#3. Facial Hair
There is nothing so willfully telling as facial hair in movies. "Hey, look at me!" says the character with a mustache that makes him look tight-lipped, "I will betray Hunky McHero in the second act!" As with scars, placement counts. Is your beard connected to your mustache? Is either attached to the sideburns?
Can you guess which of these Cracked editors will betray the team once the Omega Device is safely aboard the cargo plane?
If you're a guy and you grow facial hair, the cut and trim will label you clearly to the world. The reason for this is a combination of our society's preconceptions:
1. It's an internal barometer. The amount of work a character puts into maintaining his facial hair says a lot about his ability to manage a schedule. How many times has a movie used a beard to let you know that time has passed for a guy? Why do you think House M.D. and Elementary feature scruff-muffins? It's not because switching from an English accent to an American one tricks your internal clock into thinking you only have a noon o'clock shadow. It's because they're frazzled geniuses too busy decoding the world to slow down and do basic upkeep, but also because these are, in concept, antisocial nerds, so they need a bit of grizzle to sell their authority. Without it, they're just know-it-alls. Speaking of which ...
2. Hairiness = Manliness = Toughness. It takes manly chemicals like testosterone and fuzztrogen to produce a beard. You're shoving keratin through your face like it's no big deal, as if you've got protein to spare, when we both know that's a big waste of resources for your body. So this tells the audience that a character is naturally tough, booming with androgens and eating steaks for breakfast, because you can't tell him what to do, Mom.
3. The cut itself is the complement to point No. 2's natural forces. This is where we see what a character does with the plumage allotted to him. If No. 1 is the character's accountability to himself, this is the statement he chooses to make to the world. Here's John Turturro as a clean-shaven, twerpy black ops director in Transformers:
Paramount Pictures is a bit of a misnomer
And here's Bumblebee, doing to him what this movie did to the franchise.
Now here's John Turturro as a creepy late-night bowler and pederast in The Big Lebowski:
Never trust a man in a leisure suit.
Obviously there's a whole lot of acting and wardrobe going on here to distinguish these characters, and in The Big Lebowski's case, even some directing. But no government agent would rise to the top of his sector with Jesus' chin beard and fadeaway 'stache (just as comedies prefer their perverts to have them). His facial hair makes him a clownish freak who we can laugh at rather than fear, because we can recognize and avoid him.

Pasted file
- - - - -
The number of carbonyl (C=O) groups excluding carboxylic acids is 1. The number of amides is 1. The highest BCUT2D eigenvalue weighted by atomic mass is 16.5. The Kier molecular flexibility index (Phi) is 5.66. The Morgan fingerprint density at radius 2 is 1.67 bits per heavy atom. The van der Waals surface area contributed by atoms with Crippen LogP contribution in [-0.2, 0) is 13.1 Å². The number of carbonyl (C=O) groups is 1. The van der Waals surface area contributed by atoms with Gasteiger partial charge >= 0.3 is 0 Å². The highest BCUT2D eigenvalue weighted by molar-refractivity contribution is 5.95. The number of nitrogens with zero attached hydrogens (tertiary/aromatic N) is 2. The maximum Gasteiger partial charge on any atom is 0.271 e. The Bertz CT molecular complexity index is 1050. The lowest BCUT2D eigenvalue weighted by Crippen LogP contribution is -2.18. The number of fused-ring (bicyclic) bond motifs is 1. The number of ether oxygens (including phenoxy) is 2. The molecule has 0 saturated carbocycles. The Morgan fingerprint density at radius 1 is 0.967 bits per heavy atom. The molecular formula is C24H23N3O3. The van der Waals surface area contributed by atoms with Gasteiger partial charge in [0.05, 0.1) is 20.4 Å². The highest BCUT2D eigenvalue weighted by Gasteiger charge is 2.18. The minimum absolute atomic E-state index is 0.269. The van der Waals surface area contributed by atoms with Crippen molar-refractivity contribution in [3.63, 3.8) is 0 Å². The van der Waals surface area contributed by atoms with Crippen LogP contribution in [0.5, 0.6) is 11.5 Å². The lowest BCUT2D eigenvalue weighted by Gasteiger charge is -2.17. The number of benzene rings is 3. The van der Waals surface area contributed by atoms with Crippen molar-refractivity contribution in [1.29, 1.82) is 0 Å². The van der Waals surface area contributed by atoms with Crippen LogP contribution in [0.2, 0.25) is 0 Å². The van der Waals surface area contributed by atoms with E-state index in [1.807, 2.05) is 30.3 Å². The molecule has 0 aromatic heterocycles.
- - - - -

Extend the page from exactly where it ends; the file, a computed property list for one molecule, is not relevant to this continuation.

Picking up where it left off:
The loose guide to how Hollywood sees your beard is something like this:
Flourishing: You are a juggernaut. Whether erratic or dependable, manic or mute, a guy with a full beard is a force to be reckoned with. Or there may be snow in your beard, indicating that you have just returned from exile in the frozen North -- the only environment befitting of your loss.
Neatly manicured: People will try to guess which class of sex offender you are. Also popular among sleazy bosses and the villainous underling Bruce Willis kills 40 minutes into the movie.
Neatly manicured, but Tony Stark: Special exception for Iron Man, who is nevertheless a sleazy boss who doesn't take "no" for an answer.
"Oh -- if you'll excuse me, I've been summoned to another sexual harassment hearing."
Unkempt: Unemployed and not worried about it.
Unkempt and uneven: You goddamn hipster, what are you, too indie for hormones?
Cultivated 19th century mustache: Hipster again, but owns the coffee shop or has a great job in graphic design.
Justin Sullivan/Getty Images News/Getty Images
Either way, you're probably reading this article on one of these.
Sparse fuzz: Awww, that's adorable! You're harmless!
Scruffy: Too much man for any multi-ethnic middle-aged gang to defeat.
Stubbly, accenting your jaw: Tough guy.
Stubbly, emphasizing your neck: You have given up on life.
"I'm a week away from converting my entire wardrobe to 'day sweats' and 'evening sweats.'"
Clean shaven: Damn right you're a straight shooter. Maybe you're a creep, but at least people know exactly what kind of creep they're getting.
Too cleanly shaven: As a child, you were beaten for not finishing your chores.
Hairless: There is a pile of human torsos in your basement.
If you're a lady with facial hair, you will teach the audience a Very Special Lesson about not judging people by appearances. Or people will laugh at you. That's the great thing about humanity: You never know how they'll disappoint you next!
When they're not being used to solve murder mysteries, tattoos are how movies tell us that someone is either living hard on the streets or a suburbanite making bad drunken mistakes. Still, some characters sport them so we know who they are the second we see them.